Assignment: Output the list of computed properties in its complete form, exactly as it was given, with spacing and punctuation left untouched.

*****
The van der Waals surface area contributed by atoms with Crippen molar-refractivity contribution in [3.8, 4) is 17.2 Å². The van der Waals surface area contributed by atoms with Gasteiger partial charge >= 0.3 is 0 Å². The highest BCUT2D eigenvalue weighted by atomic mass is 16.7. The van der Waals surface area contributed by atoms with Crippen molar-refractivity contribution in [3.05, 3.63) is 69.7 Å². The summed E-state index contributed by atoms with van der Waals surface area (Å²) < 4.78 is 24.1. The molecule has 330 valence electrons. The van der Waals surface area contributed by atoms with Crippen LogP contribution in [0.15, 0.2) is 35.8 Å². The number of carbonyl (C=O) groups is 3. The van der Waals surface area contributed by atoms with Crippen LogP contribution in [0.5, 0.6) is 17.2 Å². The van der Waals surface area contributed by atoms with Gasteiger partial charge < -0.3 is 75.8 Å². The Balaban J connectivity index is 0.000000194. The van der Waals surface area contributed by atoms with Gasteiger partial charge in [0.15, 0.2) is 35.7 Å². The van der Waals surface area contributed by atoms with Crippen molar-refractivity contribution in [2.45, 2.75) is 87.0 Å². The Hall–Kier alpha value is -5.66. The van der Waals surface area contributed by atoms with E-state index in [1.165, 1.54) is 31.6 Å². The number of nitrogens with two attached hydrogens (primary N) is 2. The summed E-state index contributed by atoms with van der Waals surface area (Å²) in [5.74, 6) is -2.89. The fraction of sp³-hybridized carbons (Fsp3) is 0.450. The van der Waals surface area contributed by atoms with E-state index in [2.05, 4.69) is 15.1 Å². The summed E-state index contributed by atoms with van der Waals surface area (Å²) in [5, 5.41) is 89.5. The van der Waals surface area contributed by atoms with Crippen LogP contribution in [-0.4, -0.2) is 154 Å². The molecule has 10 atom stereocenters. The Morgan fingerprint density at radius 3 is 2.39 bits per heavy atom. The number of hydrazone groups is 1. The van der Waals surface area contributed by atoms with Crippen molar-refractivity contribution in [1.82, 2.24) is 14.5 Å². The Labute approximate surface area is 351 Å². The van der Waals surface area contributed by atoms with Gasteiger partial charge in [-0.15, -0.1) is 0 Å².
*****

The van der Waals surface area contributed by atoms with Crippen molar-refractivity contribution in [3.8, 4) is 17.2 Å². The van der Waals surface area contributed by atoms with Gasteiger partial charge >= 0.3 is 0 Å². The highest BCUT2D eigenvalue weighted by atomic mass is 16.7. The van der Waals surface area contributed by atoms with Crippen molar-refractivity contribution in [3.05, 3.63) is 69.7 Å². The summed E-state index contributed by atoms with van der Waals surface area (Å²) < 4.78 is 24.1. The molecule has 330 valence electrons. The van der Waals surface area contributed by atoms with Crippen LogP contribution in [0.15, 0.2) is 35.8 Å². The number of carbonyl (C=O) groups is 3. The van der Waals surface area contributed by atoms with Crippen LogP contribution in [0.5, 0.6) is 17.2 Å². The van der Waals surface area contributed by atoms with Gasteiger partial charge < -0.3 is 75.8 Å². The Balaban J connectivity index is 0.000000194. The van der Waals surface area contributed by atoms with Gasteiger partial charge in [0.15, 0.2) is 35.7 Å². The van der Waals surface area contributed by atoms with Crippen molar-refractivity contribution in [2.45, 2.75) is 87.0 Å². The Hall–Kier alpha value is -5.66. The van der Waals surface area contributed by atoms with E-state index in [1.165, 1.54) is 31.6 Å². The number of nitrogens with two attached hydrogens (primary N) is 2. The summed E-state index contributed by atoms with van der Waals surface area (Å²) in [5.74, 6) is -2.89. The fraction of sp³-hybridized carbons (Fsp3) is 0.450. The van der Waals surface area contributed by atoms with E-state index in [2.05, 4.69) is 15.1 Å². The summed E-state index contributed by atoms with van der Waals surface area (Å²) in [5, 5.41) is 89.5. The van der Waals surface area contributed by atoms with Crippen LogP contribution in [-0.4, -0.2) is 154 Å². The molecule has 10 atom stereocenters. The Morgan fingerprint density at radius 3 is 2.39 bits per heavy atom. The number of hydrazone groups is 1. The van der Waals surface area contributed by atoms with Crippen molar-refractivity contribution in [1.82, 2.24) is 14.5 Å². The Labute approximate surface area is 351 Å². The van der Waals surface area contributed by atoms with Gasteiger partial charge in [-0.15, -0.1) is 0 Å².